“How lovely is Christmas with boughs in the hall,
When bells ringle-jingle, and friends come to call,
How lovely is Christmas with joy on the wing,
While under your window the carolers sing,
God rest ye be merry, give peace where you may,
Remember the child who was born on this day,
How lovely is Christmas with songs in the air,
a bright merry Christmas dear friends everywhere.”
Each Christmas, as far back as I can remember, I would sit in our living room and listen to a record that my mother had given me. On this record was the story of young Jethro, a lad who lived in a cabin with his parents a century ago in the wilderness of Kentucky.
The lights were turned off, the tree was aglow, the nativity scene lit only by the star that hung above the manger. I cuddled up with a blanket and stared enraptured at the picture on the record jacket while I was transported with Jethro back to an age long ago.
“How lovely is Christmas with boughs in the hall,” sang the carolers on the album. The music alone takes me back.
The hearing of the story “An Axe, An Apple and A Buckskin Jacket” by Arnold Sundgaard is an annual tradition for me. Yes, even well into my adulthood this yearly Christmas homage to my childhood reigns supreme. Indeed, I am eagerly awaiting the moment where I can find time to listen again to this age-old favorite.
The Christmas Season is filled with moments like this for all of us. We recall baking cookies with our grandmother decades ago. We take trips to see ‘the lights,’ listen to the same Christmas albums, use the same decorations that we did when we were newlyweds 60 years ago. An important practice in our holiday experience tilts toward the euphoric, the nostalgic, the gauzy comfort of Christmases long-gone.
But is any of this particularly good for us? Some will quickly chime in and confess that it is precisely this that makes Christmas so difficult for them.
“It magnifies the losses I’ve experienced,” they will say. “All I can think about are the people who are no longer a part of my life and I spiral into sadness.”
One commentator argues that our predilection to “romanticize…our youth and childhood memories” can “get in the way of what we should be enjoying in the moment.”*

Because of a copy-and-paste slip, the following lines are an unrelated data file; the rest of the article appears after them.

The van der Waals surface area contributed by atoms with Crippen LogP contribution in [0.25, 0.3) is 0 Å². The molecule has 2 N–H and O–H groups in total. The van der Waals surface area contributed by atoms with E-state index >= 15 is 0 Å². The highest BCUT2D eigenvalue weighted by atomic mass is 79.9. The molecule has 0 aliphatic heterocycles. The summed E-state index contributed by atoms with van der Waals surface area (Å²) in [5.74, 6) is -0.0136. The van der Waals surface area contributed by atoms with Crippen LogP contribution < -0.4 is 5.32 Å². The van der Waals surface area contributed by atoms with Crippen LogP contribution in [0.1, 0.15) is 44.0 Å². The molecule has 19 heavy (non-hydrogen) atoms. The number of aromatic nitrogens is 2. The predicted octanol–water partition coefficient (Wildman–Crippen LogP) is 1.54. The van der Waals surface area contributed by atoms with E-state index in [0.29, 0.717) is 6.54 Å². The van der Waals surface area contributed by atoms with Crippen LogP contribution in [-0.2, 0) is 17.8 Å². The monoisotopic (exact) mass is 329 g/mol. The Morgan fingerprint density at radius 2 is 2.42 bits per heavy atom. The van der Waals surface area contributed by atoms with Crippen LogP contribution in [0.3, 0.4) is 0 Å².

“Nostalgia,” he tells us, “has a complex etymology.”
“The first part stems from nostos, meaning “homecoming” in ancient Greek, which was a heroic quality desired by Ulysses in The Odyssey. That epic poem charted Ulysses’ return to Ithaca after the Trojan War. But the second half of the word, algia, means “pain”. The word as a whole implies the “painful homecoming” – the difficult journey – the return home that’s not without trouble.”
To suggest that our Christmas traditions and practices are distractions seems callous and hollow. The coziness of my Christmas memories is significant and worthy of being savored. But, there is something that rings true in the idea that these wistful recollections are ‘painful homecomings.’
Our celebration of Christmas should be more than a nostalgic longing for the past. As followers of the Christ Child, we should be mindful that His birth is far more than just a snapshot from the past. At Christmas, our energy and attention should be directed at the miracle and majesty of Emmanuel—God with Us—with all its eternal implications.
Yes, if we linger too long in the harbors of Christmas Past we will not have any space left to savor what is unfolding in the present. This is bittersweet in two ways: It moves us out of our idealized pasts—which were not always so ideal, if we pause to think about it; and second, it gives us the freedom to move out of one season and begin another.
Here’s the source of our joy! God’s redemptive power, made manifest in the person of Jesus Christ, can transform the past into a joyful new day and new tomorrow.
So may the joy of Christmas remind you that in Christ Jesus all things are being made new. Be gentle with yourselves and with your memories this Christmas so that you can allow God to graft new moments of joy today and always.
*”Christmas Nostalgia is Something to be Wary of, According to Literary Greats” is an article by Nick Taylor-Collins, and was published in the journal, The Conversation, on December 20, 2017.